ChinaPresentPresent based on regional distribution.
-GuangdongPresentIntroducedFlora of China Editorial Committee, 2014
-HainanPresentIntroducedFlora of China Editorial Committee, 2014
-YunnanPresentIntroducedFlora of China Editorial Committee, 2014
Christmas Island (Indian Ocean)PresentIntroducedGovaerts et al., 2014
Cocos IslandsPresentIntroducedGovaerts et al., 2014
IndiaPresentIntroducedGovaerts et al., 2014
-Andaman and Nicobar IslandsPresentIntroducedGovaerts et al., 2014
-Andhra PradeshPresentIntroducedIndia Biodiversity, 2014
-KarnatakaPresentIntroducedIndia Biodiversity, 2014
-KeralaPresentIntroducedIndia Biodiversity, 2014
-Tamil NaduPresentIntroducedIndia Biodiversity, 2014
-West BengalPresentIntroducedIndia Biodiversity, 2014
IndonesiaPresentPresent based on regional distribution.
-Irian JayaPresentPlanted, Natural
-JavaPresentGovaerts et al., 2014
-MoluccasPresentNativeGovaerts et al., 2014
-SulawesiPresentPlanted, NaturalGovaerts et al., 2014
-SumatraPresentGovaerts et al., 2014
JapanPresentIntroducedGovaerts et al., 2014Ogasawara-shoto
LaosPresentOrwa et al., 2009
MalaysiaPresentPresent based on regional distribution.
-Peninsular MalaysiaPresentGovaerts et al., 2014
-SabahPresentGovaerts et al., 2014
-SarawakPresentPlanted, NaturalGovaerts et al., 2014
MaldivesPresentIntroducedGovaerts et al., 2014
MyanmarPresentIntroducedGovaerts et al., 2014
PhilippinesPresentNativeGovaerts et al., 2014
SingaporePresentOrwa et al., 2009
Sri LankaPresentIntroducedGovaerts et al., 2014
TaiwanPresentIntroducedGovaerts et al., 2014
ThailandPresentIntroducedGovaerts et al., 2014
VietnamPresentIntroducedGovaerts et al., 2014

Africa

AngolaPresentIntroducedGovaerts et al., 2014
BeninPresentIntroducedGovaerts et al., 2014
Burkina FasoPresentIntroducedOrwa et al., 2009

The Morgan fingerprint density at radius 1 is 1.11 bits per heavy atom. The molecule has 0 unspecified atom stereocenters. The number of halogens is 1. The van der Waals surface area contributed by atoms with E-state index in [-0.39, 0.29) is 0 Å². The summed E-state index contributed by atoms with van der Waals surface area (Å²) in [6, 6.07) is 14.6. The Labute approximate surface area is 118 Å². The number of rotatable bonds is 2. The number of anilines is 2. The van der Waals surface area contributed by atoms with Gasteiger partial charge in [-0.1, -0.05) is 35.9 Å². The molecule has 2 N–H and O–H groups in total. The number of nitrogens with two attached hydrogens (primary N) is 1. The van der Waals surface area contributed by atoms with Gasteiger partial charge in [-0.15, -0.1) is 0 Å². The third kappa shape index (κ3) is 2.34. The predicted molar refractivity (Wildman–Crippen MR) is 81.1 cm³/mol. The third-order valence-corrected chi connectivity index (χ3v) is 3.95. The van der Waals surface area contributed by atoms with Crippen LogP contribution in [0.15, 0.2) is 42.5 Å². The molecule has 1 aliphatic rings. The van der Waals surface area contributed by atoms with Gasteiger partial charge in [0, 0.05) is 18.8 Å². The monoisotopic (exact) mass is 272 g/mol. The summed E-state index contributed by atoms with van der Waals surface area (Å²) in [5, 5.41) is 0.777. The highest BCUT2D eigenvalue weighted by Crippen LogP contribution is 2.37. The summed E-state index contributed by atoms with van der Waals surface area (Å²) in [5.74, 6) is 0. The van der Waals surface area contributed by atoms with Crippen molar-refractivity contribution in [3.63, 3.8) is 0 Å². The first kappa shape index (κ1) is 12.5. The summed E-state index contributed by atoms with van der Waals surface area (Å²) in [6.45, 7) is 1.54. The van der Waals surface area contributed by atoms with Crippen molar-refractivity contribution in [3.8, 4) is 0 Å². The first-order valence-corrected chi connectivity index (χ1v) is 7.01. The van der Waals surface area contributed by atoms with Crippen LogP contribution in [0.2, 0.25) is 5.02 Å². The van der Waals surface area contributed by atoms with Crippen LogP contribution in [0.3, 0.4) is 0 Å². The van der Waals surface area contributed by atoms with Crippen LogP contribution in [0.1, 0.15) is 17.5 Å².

CameroonPresentIntroducedGovaerts et al., 2014
Central African RepublicPresentIntroducedGovaerts et al., 2014
ChadPresentIntroducedOrwa et al., 2009
Congo Democratic RepublicPresentIntroducedGovaerts et al., 2014
Côte d'IvoirePresentIntroducedGovaerts et al., 2014
GabonPresentIntroducedGovaerts et al., 2014
GambiaPresentIntroducedGovaerts et al., 2014
GhanaPresentIntroducedGovaerts et al., 2014
GuineaPresentIntroducedGovaerts et al., 2014
Guinea-BissauPresentIntroducedGovaerts et al., 2014
KenyaPresentIntroducedOrwa et al., 2009
LiberiaPresentIntroducedGovaerts et al., 2014
MadagascarPresentIntroducedGovaerts et al., 2014
MaliPresentIntroducedOrwa et al., 2009
MauritaniaPresentIntroducedOrwa et al., 2009
MauritiusPresentIntroducedGovaerts et al., 2014
MozambiquePresentIntroducedGovaerts et al., 2014
NigeriaPresentIntroducedGovaerts et al., 2014
RéunionPresentIntroducedGovaerts et al., 2014
SenegalPresentIntroducedGovaerts et al., 2014
SeychellesPresentIntroducedGovaerts et al., 2014
Sierra LeonePresentIntroducedOrwa et al., 2009
TanzaniaPresentIntroducedPROTA, 2014
-ZanzibarPresentIntroducedOrwa et al., 2009
TogoPresentIntroducedGovaerts et al., 2014
UgandaPresentIntroducedOrwa et al., 2009

North America

BermudaPresentIntroducedHenderson et al., 1995
MexicoPresentIntroducedGovaerts et al., 2014
USAPresentPresent based on regional distribution.
-FloridaPresentIntroducedFlorida Exotic Pest Plant Council, 2013Invasive Category II
-GeorgiaPresentIntroducedUSDA-NRCS, 2014
-HawaiiPresentIntroducedUSDA-NRCS, 2014
-North CarolinaPresentIntroducedUSDA-NRCS, 2014
-South CarolinaPresentIntroducedUSDA-NRCS, 2014

Central America and Caribbean

AnguillaPresentIntroducedBroome et al., 2007
Antigua and BarbudaPresentIntroducedBroome et al., 2007
ArubaPresentIntroducedHenderson et al., 1995
BahamasPresentIntroducedAcevedo-Rodriguez and Strong, 2012
BarbadosPresentIntroducedBroome et al., 2007
BelizePresentIntroducedGovaerts et al., 2014
British Virgin IslandsPresentIntroducedAcevedo-Rodriguez and Strong, 2012
CaribbeanPresentPlanted, Natural
Cayman IslandsPresentIntroducedAcevedo-Rodriguez and Strong, 2012
Costa RicaPresentIntroducedGovaerts et al., 2014
CubaPresentIntroducedOviedo et al., 2012Listed as potentially invasive
CuraçaoPresentIntroducedHenderson et al., 1995
DominicaPresentIntroducedBroome et al., 2007
Dominican RepublicPresentIntroducedAcevedo-Rodriguez and Strong, 2012
El SalvadorPresentIntroducedGovaerts et al., 2014
GrenadaPresentIntroducedBroome et al., 2007
GuadeloupePresentIntroducedBroome et al., 2007
GuatemalaPresentIntroducedHenderson et al., 1995
HaitiPresentIntroducedAcevedo-Rodriguez and Strong, 2012
HondurasPresentIntroducedGovaerts et al., 2014
JamaicaPresentIntroducedHenderson et al., 1995
MartiniquePresentIntroducedBroome et al., 2007
MontserratPresentIntroducedBroome et al., 2007
Netherlands AntillesPresentIntroducedBroome et al., 2007
NicaraguaPresentIntroducedGovaerts et al., 2014